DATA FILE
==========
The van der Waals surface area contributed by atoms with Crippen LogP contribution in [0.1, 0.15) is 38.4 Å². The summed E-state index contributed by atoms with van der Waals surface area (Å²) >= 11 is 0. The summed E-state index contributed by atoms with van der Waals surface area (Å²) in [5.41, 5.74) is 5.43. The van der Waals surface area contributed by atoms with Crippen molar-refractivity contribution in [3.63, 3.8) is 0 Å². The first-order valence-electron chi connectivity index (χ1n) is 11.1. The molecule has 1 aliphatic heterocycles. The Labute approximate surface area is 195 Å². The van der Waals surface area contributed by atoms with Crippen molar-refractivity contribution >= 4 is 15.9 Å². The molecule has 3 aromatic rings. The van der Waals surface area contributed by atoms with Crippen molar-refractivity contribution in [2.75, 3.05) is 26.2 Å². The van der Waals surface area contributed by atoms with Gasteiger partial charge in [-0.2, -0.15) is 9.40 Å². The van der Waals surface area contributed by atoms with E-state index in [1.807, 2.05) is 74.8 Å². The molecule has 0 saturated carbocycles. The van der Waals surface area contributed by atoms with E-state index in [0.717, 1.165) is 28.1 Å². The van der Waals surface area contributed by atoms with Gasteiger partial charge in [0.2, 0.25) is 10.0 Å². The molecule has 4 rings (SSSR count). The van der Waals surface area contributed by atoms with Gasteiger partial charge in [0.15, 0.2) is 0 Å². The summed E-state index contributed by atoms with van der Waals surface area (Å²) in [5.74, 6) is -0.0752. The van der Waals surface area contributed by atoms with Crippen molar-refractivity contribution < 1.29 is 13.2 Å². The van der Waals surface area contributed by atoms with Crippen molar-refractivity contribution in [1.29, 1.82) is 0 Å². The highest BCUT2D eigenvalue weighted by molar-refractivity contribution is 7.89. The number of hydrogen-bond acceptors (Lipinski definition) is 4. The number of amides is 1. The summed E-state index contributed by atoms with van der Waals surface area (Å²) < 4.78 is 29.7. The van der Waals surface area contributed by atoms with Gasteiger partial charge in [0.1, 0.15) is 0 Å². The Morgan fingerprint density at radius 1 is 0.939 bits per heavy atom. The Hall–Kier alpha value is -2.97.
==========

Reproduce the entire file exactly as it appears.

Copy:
The van der Waals surface area contributed by atoms with Crippen LogP contribution in [0.1, 0.15) is 38.4 Å². The summed E-state index contributed by atoms with van der Waals surface area (Å²) >= 11 is 0. The summed E-state index contributed by atoms with van der Waals surface area (Å²) in [5.41, 5.74) is 5.43. The van der Waals surface area contributed by atoms with Crippen molar-refractivity contribution in [3.63, 3.8) is 0 Å². The first-order valence-electron chi connectivity index (χ1n) is 11.1. The molecule has 1 aliphatic heterocycles. The Labute approximate surface area is 195 Å². The van der Waals surface area contributed by atoms with Crippen molar-refractivity contribution >= 4 is 15.9 Å². The molecule has 3 aromatic rings. The van der Waals surface area contributed by atoms with Crippen molar-refractivity contribution in [2.75, 3.05) is 26.2 Å². The van der Waals surface area contributed by atoms with Gasteiger partial charge in [-0.2, -0.15) is 9.40 Å². The van der Waals surface area contributed by atoms with E-state index in [1.807, 2.05) is 74.8 Å². The molecule has 0 saturated carbocycles. The van der Waals surface area contributed by atoms with E-state index in [0.717, 1.165) is 28.1 Å². The van der Waals surface area contributed by atoms with Gasteiger partial charge in [0.2, 0.25) is 10.0 Å². The molecule has 4 rings (SSSR count). The van der Waals surface area contributed by atoms with Gasteiger partial charge in [0.15, 0.2) is 0 Å². The summed E-state index contributed by atoms with van der Waals surface area (Å²) in [5.74, 6) is -0.0752. The van der Waals surface area contributed by atoms with Crippen molar-refractivity contribution < 1.29 is 13.2 Å². The van der Waals surface area contributed by atoms with Crippen molar-refractivity contribution in [1.29, 1.82) is 0 Å². The highest BCUT2D eigenvalue weighted by molar-refractivity contribution is 7.89. The number of hydrogen-bond acceptors (Lipinski definition) is 4. The number of amides is 1. The summed E-state index contributed by atoms with van der Waals surface area (Å²) < 4.78 is 29.7. The van der Waals surface area contributed by atoms with Gasteiger partial charge in [0.1, 0.15) is 0 Å². The Morgan fingerprint density at radius 1 is 0.939 bits per heavy atom. The Hall–Kier alpha value is -2.97.